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Duh! Ohhh… What?

July 19, 2013

I often tell students that I’ve made any mistake they make, and usually more often than I care to admit. I know all about mistakes – if you learn by your mistakes, then I’m a genius. In fact, I confess that I’m still getting cleverer.

But there are different types of mistakes, though the boundaries between them can be blurry at times.

The thing is to find the balance where you can both
– recognise what you don’t know
– give yourself credit for what you do know

1. Duh! (“silly” mistakes)

You know, like in the middle of a long calculation, you say that  -3 x -4 = -7. Duh!
Of course, from that point on, anything that follows on from this is almost certainly rubbish.

But these are easy to fix, right? Well, not always.

Even if you know that you must have done something silly, you can very easily look for the error 10 times without seeing it.

It’s much better to do things so you make these mistakes as little as possible in the first place.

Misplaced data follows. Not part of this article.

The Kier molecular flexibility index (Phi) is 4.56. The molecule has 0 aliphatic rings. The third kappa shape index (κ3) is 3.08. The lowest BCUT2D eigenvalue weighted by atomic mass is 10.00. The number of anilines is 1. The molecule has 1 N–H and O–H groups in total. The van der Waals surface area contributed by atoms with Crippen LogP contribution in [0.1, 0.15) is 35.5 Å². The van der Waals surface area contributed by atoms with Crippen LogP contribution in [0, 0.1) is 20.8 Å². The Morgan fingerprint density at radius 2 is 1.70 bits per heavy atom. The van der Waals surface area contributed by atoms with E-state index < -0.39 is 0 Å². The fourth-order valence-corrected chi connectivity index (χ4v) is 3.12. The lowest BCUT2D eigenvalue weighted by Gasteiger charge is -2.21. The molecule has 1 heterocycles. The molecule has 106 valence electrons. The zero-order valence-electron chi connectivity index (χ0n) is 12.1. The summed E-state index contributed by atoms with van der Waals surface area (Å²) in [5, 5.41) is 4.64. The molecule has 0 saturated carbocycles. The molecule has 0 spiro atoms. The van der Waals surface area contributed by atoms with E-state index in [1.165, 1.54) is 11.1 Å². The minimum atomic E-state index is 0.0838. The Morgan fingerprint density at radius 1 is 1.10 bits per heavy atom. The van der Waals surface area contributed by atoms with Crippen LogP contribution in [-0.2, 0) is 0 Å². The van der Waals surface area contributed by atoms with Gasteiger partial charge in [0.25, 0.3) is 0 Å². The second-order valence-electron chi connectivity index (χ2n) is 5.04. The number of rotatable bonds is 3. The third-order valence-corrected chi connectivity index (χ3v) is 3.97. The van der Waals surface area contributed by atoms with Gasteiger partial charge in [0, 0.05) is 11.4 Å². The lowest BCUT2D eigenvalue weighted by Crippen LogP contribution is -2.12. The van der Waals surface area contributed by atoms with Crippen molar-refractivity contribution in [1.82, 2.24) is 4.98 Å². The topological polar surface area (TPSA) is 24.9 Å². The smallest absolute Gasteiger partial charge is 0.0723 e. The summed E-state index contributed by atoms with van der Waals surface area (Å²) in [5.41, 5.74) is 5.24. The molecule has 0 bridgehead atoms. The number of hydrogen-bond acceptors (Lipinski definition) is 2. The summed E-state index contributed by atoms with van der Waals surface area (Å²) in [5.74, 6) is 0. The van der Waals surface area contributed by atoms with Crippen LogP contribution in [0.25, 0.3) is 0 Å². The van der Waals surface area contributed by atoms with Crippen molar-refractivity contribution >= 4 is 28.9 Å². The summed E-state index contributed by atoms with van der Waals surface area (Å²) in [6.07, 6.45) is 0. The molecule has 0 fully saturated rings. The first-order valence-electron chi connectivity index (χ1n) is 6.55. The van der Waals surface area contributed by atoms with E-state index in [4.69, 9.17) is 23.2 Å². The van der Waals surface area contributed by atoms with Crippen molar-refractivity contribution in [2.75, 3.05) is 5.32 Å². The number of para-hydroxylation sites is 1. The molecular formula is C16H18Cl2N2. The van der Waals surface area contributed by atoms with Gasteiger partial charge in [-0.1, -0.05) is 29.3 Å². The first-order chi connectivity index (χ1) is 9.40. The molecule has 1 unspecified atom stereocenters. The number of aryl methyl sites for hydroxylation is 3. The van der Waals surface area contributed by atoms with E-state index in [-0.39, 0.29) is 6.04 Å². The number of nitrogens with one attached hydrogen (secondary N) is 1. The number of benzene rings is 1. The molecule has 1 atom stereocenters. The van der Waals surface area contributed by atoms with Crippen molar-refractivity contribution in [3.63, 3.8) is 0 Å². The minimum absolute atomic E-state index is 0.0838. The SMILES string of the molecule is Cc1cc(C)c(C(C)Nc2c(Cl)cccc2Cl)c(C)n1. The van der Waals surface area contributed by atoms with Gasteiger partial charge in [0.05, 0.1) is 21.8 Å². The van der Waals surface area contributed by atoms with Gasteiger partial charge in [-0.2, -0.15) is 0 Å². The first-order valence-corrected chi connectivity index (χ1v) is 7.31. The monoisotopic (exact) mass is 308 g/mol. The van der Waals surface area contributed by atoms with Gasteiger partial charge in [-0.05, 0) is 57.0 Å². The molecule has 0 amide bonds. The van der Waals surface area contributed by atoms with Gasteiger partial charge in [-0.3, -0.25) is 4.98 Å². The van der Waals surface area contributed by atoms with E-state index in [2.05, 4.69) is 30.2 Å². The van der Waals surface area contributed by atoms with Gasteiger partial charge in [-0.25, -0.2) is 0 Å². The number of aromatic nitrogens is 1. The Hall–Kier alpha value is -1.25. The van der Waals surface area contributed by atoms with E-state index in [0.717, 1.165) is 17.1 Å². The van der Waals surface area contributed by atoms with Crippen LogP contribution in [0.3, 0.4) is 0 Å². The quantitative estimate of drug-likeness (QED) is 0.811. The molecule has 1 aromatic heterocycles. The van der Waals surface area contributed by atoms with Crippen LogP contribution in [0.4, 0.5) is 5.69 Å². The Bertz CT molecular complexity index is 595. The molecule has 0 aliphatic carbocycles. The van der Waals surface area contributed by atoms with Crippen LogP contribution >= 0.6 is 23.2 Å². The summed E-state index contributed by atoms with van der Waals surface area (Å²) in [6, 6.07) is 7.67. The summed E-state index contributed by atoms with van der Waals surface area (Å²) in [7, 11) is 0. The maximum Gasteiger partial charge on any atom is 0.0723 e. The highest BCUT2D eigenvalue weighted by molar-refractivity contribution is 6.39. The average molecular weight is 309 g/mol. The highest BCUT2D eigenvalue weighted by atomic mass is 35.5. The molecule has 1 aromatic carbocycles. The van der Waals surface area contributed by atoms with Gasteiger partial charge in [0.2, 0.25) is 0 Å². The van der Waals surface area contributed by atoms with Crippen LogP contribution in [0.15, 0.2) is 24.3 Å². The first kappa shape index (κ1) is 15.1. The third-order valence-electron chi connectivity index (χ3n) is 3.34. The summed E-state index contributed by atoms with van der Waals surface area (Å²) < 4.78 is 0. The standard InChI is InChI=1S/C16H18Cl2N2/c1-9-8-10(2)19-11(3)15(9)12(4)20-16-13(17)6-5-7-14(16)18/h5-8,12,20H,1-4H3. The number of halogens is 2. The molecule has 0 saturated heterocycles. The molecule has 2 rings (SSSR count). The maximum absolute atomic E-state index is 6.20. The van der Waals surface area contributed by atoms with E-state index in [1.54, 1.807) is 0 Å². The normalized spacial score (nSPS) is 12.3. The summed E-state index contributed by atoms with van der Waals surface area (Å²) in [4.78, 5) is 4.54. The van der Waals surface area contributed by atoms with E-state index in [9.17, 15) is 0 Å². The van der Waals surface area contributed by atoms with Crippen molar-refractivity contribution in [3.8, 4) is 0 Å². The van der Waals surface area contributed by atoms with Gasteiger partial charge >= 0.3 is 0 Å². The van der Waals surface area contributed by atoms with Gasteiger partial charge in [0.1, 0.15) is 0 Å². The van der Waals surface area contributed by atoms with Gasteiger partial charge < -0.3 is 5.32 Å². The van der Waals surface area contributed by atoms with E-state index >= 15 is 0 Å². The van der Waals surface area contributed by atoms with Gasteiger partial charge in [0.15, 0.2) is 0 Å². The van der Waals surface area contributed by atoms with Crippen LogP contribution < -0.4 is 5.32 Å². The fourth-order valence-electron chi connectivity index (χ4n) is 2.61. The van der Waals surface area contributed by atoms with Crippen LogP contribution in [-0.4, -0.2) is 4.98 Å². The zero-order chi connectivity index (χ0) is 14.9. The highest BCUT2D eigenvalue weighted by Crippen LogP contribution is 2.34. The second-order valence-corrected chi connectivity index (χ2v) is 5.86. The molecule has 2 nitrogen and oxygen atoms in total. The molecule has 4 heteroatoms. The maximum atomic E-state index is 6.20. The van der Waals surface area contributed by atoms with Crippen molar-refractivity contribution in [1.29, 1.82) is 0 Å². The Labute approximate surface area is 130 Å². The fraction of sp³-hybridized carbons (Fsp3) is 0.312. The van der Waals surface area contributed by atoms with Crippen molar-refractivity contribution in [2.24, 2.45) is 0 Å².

Try to be aware of where you tend to make these slip-ups and be on your guard.
Missed sign changes, faulty algebraic expansions etc etc.
You’ll know what you need to look out for most.

But, having said that, you do actually understand how to solve the problem.
You just made a silly mistake.

2. Ohhh… (you’ve lost your way a little)

For example, you say (a+b)2 = a2 + b2

This might be a silly mistake for some. For others, it may show up a gap in understanding what’s going on.

But if I show how (a+b)2 = (a+b)(a+b) = a2+2ab+b2, it’s “Ohhh, now I get it”.

So, you did know it after all – sort of.

3. What? (I don’t get the bit after “The main approach here is…”)

For example, you say (a+b)2 = a2 + b2, and this is the limit of your understanding.

Well, we (you and your teacher) need to step back and start from somewhere you do understand.
Maybe that 122 =(10+2)2 ≠ 102+22, for example.
Maybe moving to a visual version of the problem – draw a 12×12 grid and count the squares.


Just remember – you’re not starting from scratch here.
It’s still likely that you understand more than you give yourself credit for.


From → Doing maths

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